Liked by 1 person

  1. Amazing picks Vera! I agree with Magneto and Loki, they are so complex. My favorite thing about Game of Thrones is all the characters are so well developed, we got a reason why they did what they did. Even the villains are humanized, it’s hard to call them a villain as they just do what they do to survive in that cruel world 🙂 My favorite is definitely the Lannister siblings…. whether they are a villain or an anti-hero, they are definitely the most complex characters in the series!

    Liked by 1 person

    1. I could not agree more Tasya. It’s the complexity and flaws all those characters have that make them interesting and also on some level relatable. Because nobody is ‘perfect’.
      The Lannister siblings are certainly fascinating! 😊👌


    1. Oh thank you. I am so impressed with those brilliant artists and their drawings. Their collection is just amazing.
      Ha ha, I can see why you love Loki. He is certainly an intriguing character. 😊

      Liked by 1 person

    1. Me too! I disliked his character early on but then Brienne happened to meet him and I had to pause to rethink how I felt about him. That’s what I appreciate about GoT… how we often have to rethink how we feel about characters as “heroes” do stupid things and villains “noble” things from time to time. I’m glad you enjoy Jamie’s character as well and thank you! 😊❤️

      Liked by 1 person

  2. aww thank you for sharing my post!! ❤
    I really agree about liking characters who are not entirely likeable too. And Gollum is a brilliant example of this!! And I totally get what you mean about Loki (I love him!!!) And yes, I completely agree about getting where Magneto is coming from (even if what he's doing is unforgivable) So agree about every great hero having great villain potential (also Darth Vader is one of my favourites too- and I agree about how he teaches us to hope!!) Jaime is one of my absolute favourites from GOT!
    Amazing list!!

    Liked by 1 person

    1. I think all complex characters that have flaws have a potential to be either heroes or villains. Because nobody can ever be perfect and our quest to overcome our flaws is something every book / movie hero should go through to give us hope.
      Without hope comes despair. That tomorrow will be the same as today.
      I loved your post, your reasons in that for “why” were fantastic! 👏👏👏


  3. “The protagonists must have flaws and the purpose of their stories is to overcome them. Equally, for their antagonists, there must be still some humanity left in them in order for me to sympathise with them.” Yikes, you read my mind! This is somewhat verbatim (well, not totally) what I’ve written in an upcoming review of mine, so I totally agree with you there. XD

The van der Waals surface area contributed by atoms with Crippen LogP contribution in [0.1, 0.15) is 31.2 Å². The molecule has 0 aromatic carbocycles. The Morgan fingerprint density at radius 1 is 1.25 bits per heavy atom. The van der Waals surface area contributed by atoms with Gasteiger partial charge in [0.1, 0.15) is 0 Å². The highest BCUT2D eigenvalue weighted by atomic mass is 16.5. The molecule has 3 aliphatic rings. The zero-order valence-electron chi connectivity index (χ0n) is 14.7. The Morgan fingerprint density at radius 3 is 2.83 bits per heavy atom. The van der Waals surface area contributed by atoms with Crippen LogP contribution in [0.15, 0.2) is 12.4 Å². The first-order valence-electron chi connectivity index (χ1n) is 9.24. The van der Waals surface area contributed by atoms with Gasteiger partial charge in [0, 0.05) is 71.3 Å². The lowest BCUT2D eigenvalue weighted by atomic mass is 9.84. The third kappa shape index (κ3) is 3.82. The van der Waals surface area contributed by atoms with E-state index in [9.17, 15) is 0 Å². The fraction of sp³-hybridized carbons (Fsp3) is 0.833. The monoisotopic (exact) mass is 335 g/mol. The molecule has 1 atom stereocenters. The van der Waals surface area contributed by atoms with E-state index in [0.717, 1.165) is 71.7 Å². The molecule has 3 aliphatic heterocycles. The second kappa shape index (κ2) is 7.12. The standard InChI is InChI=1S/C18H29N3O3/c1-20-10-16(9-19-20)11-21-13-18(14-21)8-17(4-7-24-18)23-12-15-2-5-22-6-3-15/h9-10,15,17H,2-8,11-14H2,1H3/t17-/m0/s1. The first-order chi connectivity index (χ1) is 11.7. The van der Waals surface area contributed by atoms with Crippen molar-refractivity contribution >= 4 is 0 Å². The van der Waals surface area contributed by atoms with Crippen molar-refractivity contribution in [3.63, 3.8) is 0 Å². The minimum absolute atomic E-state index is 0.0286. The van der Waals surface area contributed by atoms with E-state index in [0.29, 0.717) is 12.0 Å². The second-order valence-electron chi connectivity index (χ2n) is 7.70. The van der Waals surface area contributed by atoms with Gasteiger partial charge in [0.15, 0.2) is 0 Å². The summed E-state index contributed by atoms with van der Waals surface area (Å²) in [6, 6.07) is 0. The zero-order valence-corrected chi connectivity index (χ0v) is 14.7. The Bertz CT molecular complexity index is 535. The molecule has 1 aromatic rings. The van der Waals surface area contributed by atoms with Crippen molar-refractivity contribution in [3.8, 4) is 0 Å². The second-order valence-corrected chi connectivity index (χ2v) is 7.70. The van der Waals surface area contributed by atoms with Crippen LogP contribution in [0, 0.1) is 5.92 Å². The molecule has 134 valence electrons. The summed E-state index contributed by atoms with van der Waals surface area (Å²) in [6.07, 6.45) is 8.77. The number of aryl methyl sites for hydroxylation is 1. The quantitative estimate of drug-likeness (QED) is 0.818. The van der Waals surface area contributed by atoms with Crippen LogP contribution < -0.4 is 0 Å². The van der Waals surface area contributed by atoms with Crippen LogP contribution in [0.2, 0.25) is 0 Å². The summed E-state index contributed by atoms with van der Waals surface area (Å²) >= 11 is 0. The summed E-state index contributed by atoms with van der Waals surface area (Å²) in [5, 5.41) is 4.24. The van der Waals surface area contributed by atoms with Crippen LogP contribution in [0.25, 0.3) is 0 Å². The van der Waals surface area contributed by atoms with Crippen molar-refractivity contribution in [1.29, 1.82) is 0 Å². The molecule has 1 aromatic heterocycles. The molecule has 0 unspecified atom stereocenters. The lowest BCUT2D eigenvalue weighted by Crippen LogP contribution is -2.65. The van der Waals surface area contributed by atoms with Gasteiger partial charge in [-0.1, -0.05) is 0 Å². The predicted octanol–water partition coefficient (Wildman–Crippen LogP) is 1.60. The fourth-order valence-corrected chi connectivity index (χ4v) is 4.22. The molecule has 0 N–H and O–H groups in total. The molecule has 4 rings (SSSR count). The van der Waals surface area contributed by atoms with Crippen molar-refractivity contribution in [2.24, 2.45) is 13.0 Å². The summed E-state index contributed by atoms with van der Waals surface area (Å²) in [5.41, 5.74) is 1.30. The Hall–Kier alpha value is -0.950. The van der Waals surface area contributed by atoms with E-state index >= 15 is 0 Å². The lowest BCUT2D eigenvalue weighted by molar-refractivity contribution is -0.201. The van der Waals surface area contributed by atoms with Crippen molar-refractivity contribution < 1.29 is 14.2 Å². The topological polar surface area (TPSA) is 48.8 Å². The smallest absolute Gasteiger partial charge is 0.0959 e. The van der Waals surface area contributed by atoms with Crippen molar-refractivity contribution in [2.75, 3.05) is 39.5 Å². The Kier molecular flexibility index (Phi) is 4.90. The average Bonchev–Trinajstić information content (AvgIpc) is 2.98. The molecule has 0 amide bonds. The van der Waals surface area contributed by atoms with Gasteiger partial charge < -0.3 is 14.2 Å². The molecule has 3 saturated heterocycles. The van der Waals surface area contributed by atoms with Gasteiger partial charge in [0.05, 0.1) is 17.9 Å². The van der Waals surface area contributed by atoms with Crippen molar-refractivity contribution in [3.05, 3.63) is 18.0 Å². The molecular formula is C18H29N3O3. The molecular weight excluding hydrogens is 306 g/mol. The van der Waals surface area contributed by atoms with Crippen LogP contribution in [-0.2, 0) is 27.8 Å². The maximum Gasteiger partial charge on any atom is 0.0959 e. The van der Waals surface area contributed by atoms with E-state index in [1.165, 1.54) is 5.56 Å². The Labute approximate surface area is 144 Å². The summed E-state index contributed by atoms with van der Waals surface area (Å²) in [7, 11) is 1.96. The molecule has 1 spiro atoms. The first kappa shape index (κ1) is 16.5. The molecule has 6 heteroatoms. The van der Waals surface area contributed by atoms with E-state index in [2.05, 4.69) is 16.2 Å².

And I love your picks! I absolutely love Gollum, Loki, Magneto, and Darth Vader for their complex arcs. 😉

    Liked by 1 person

    1. Ha ha, it could be inspiration. That has a tendency to give people that interact ideas 💡. Liz Gilbert talks about it in Big Magic – some of those stories are brilliant. Can’t wait to read your review. 😊

      And thanks. 😊❤️

      Liked by 1 person

  4. I love all of these villains! These are honestly some of my favorite ones too! Magneto has always been one of my favorite characters in the X-Men universe, he’s so complex. And I absolutely love Loki. I’ve loved him since I first watched Thor and loved him even more after reading Neil Gaiman’s Norse Mythology. Great list!

    Liked by 1 person

    1. Loki is such an interesting character, isn’t he? I loved Gaiman’s spin and how vividly Loki’s cunning scheming got captured in his Norse Mythology. 🙂
      I think the complexity of Magneto is something that I enjoy as well. He’s not just ‘evil’… and that’s what’s interesting.
      Thanks for stopping by and thank you! 🙂

      Liked by 1 person

        1. 100% agree! 🙂 I’m currently reading ‘Into The Woods: How Stories Work and Why We Tell Them’. John Yorke analyses in it what makes a story a truly remarkable one and complex villains are definitely an emerging theme there. 🙂

          Liked by 1 person